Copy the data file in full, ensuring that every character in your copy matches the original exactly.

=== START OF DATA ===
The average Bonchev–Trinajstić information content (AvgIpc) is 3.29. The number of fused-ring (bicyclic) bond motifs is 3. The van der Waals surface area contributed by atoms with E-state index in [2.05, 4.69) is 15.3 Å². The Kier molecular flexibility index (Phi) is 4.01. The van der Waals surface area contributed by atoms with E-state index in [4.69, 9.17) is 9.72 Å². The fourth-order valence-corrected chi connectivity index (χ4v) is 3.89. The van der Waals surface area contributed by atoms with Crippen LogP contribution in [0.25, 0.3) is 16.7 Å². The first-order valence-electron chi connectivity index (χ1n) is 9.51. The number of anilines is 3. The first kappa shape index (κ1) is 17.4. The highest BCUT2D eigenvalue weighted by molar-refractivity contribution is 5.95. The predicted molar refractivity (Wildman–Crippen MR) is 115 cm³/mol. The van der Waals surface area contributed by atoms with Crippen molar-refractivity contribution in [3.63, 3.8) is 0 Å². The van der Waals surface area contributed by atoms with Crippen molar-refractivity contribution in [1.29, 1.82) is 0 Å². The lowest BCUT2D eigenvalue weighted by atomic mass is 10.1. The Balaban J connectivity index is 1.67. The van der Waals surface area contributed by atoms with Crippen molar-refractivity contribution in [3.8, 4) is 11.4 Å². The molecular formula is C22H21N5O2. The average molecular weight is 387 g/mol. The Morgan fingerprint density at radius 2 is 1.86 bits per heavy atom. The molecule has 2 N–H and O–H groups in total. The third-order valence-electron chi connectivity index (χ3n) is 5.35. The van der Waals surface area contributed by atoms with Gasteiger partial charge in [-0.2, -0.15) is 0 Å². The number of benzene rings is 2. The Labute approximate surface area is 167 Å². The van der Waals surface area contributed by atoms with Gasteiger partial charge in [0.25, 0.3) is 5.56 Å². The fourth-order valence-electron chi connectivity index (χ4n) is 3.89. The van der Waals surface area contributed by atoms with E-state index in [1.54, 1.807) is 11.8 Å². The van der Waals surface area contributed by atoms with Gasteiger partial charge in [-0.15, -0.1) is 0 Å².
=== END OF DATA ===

The average Bonchev–Trinajstić information content (AvgIpc) is 3.29. The number of fused-ring (bicyclic) bond motifs is 3. The van der Waals surface area contributed by atoms with E-state index in [2.05, 4.69) is 15.3 Å². The Kier molecular flexibility index (Phi) is 4.01. The van der Waals surface area contributed by atoms with E-state index in [4.69, 9.17) is 9.72 Å². The fourth-order valence-corrected chi connectivity index (χ4v) is 3.89. The van der Waals surface area contributed by atoms with Crippen LogP contribution in [0.25, 0.3) is 16.7 Å². The first-order valence-electron chi connectivity index (χ1n) is 9.51. The number of anilines is 3. The first kappa shape index (κ1) is 17.4. The highest BCUT2D eigenvalue weighted by molar-refractivity contribution is 5.95. The predicted molar refractivity (Wildman–Crippen MR) is 115 cm³/mol. The van der Waals surface area contributed by atoms with Crippen molar-refractivity contribution in [3.63, 3.8) is 0 Å². The van der Waals surface area contributed by atoms with Crippen molar-refractivity contribution in [1.29, 1.82) is 0 Å². The lowest BCUT2D eigenvalue weighted by atomic mass is 10.1. The Balaban J connectivity index is 1.67. The van der Waals surface area contributed by atoms with Crippen molar-refractivity contribution in [3.8, 4) is 11.4 Å². The molecular formula is C22H21N5O2. The average molecular weight is 387 g/mol. The Morgan fingerprint density at radius 2 is 1.86 bits per heavy atom. The molecule has 2 N–H and O–H groups in total. The third-order valence-electron chi connectivity index (χ3n) is 5.35. The van der Waals surface area contributed by atoms with Gasteiger partial charge in [-0.2, -0.15) is 0 Å². The number of benzene rings is 2. The Labute approximate surface area is 167 Å². The van der Waals surface area contributed by atoms with Gasteiger partial charge in [0.25, 0.3) is 5.56 Å². The fourth-order valence-electron chi connectivity index (χ4n) is 3.89. The van der Waals surface area contributed by atoms with E-state index in [1.54, 1.807) is 11.8 Å². The van der Waals surface area contributed by atoms with Gasteiger partial charge in [-0.15, -0.1) is 0 Å².